No mushing, no skijoring, no horseback riding. Today we do nothing. Its a rest day for all the animals, its a doing-nothing-working day for us.
Doing nothing is a very relative term here at the Heavy Horse Farm. As the dogs and horses get some rest, we have many things to do. The new kitchen is in and John works on the last details to hook everything back up. Also the dog truck needs some caring and the fire in the workshop has to be maintained to defrost the hot tub.
Dog handler Destry feeds all the 30 animals (24 dogs, 6 horses) twice on the farm and bakes some bread on the side to feed us. I work on the website and do some reading up on advertising. Tomorrow we are mushing again.
Sam the house dog is roaming around inside, visiting dog Snap is laying on a floor rug inside, lead dog Nordic is curled up on the couch inside. Me and the rest of the dogs are outside, looking up to the Northern Lights.
Today we went to the Tanana river with our dog team to meet up with Kathryn from Sled Dog Adventures to take customers out mushing. Two sleds (each pulling another sled) with each 8 dogs make quite a spectacle. The dogs are very excited to run on this beautiful day and we are also happy with the more moderate temperatures. It has been -45F here, and 20F feels like hot to dogs and people.
When we are almost ready to go, a sprint team pulls up besides us. Their dogs are skinny compared to our more sturdy dogs and there are many. Many like in, how many? All together they put 24 dogs on the line and attached a very light weight sled behind them. It looks freaking fast and scary. Good that the sled is hooked up to a big truck, which is still shaking by the pull of all these dogs.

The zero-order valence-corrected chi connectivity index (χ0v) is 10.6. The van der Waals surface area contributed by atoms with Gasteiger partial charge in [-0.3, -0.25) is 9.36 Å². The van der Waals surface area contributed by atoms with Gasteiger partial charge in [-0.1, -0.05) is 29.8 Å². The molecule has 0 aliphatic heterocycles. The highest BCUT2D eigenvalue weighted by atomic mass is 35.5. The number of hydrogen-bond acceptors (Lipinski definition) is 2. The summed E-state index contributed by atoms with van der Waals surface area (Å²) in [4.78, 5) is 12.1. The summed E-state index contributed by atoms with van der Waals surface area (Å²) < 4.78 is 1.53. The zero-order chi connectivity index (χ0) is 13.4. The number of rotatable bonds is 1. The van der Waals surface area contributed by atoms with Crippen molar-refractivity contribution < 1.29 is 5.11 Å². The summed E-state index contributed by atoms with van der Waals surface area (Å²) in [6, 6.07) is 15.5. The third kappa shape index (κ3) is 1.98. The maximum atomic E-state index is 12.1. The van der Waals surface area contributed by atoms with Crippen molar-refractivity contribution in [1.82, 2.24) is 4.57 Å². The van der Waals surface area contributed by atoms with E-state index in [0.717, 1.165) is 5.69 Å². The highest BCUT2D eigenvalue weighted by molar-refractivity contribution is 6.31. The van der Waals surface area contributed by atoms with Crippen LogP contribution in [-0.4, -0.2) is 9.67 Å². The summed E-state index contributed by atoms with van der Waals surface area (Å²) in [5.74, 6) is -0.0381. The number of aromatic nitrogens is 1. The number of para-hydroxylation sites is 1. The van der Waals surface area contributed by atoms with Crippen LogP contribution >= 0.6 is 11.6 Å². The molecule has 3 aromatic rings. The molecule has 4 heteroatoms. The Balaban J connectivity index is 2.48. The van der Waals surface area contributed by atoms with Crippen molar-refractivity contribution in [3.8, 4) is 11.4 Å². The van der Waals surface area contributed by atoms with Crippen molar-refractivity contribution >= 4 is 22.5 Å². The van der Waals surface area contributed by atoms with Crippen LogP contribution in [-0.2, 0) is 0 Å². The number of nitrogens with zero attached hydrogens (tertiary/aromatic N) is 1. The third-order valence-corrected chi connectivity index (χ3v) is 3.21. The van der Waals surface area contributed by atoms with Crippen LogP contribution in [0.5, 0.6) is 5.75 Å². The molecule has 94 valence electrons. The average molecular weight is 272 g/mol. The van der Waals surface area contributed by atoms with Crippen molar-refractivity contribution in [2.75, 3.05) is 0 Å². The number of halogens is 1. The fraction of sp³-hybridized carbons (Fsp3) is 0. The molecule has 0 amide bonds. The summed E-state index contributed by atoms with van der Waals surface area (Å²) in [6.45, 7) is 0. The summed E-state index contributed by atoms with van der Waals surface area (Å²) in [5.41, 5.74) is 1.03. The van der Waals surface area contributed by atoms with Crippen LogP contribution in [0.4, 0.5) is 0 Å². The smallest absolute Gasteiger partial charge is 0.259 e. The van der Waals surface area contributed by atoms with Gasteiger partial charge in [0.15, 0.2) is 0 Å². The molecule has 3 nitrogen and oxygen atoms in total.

Now we are surrounded by 40 crazy barking, jumping, howling dogs. They all want to run, they all want to go. The whole atmosphere is intense, nervous, energetic and we can’t hear each other anymore above all the noise. With difficulty we keep our dogs to the side to give the sprint team right of way.
Suddenly silence. All 3 teams take off and the dogs run, run the way they love it. Full out before mellowing down into a nice rhythm. There is no noise, no engines, just the dogs, the mushers and 4 clients.
The opportunity is to good to just wait at the truck for John to come back, so I take the last dog left behind, Fanny and go skijor with her. What an amazing place to be.
Heidi Hatcher has a great write up of her recent trip with us on her blog.
Spring has sprung in Fairbanks. days are getting longer, sun’s been shining, temps getting up into the 20′s, and only down to the -20′s at night. roads are starting to clear up so we’re driving on patchy ice and pavement instead of just solid ice now. our road’s still packed snow, but i like it that way. with the beautiful weather comes beautiful opportunities to play outside. gorgeous days to go skiing or ice climbing. and now, spring break.
What better way to kick-off the break than an overnight mushing trip??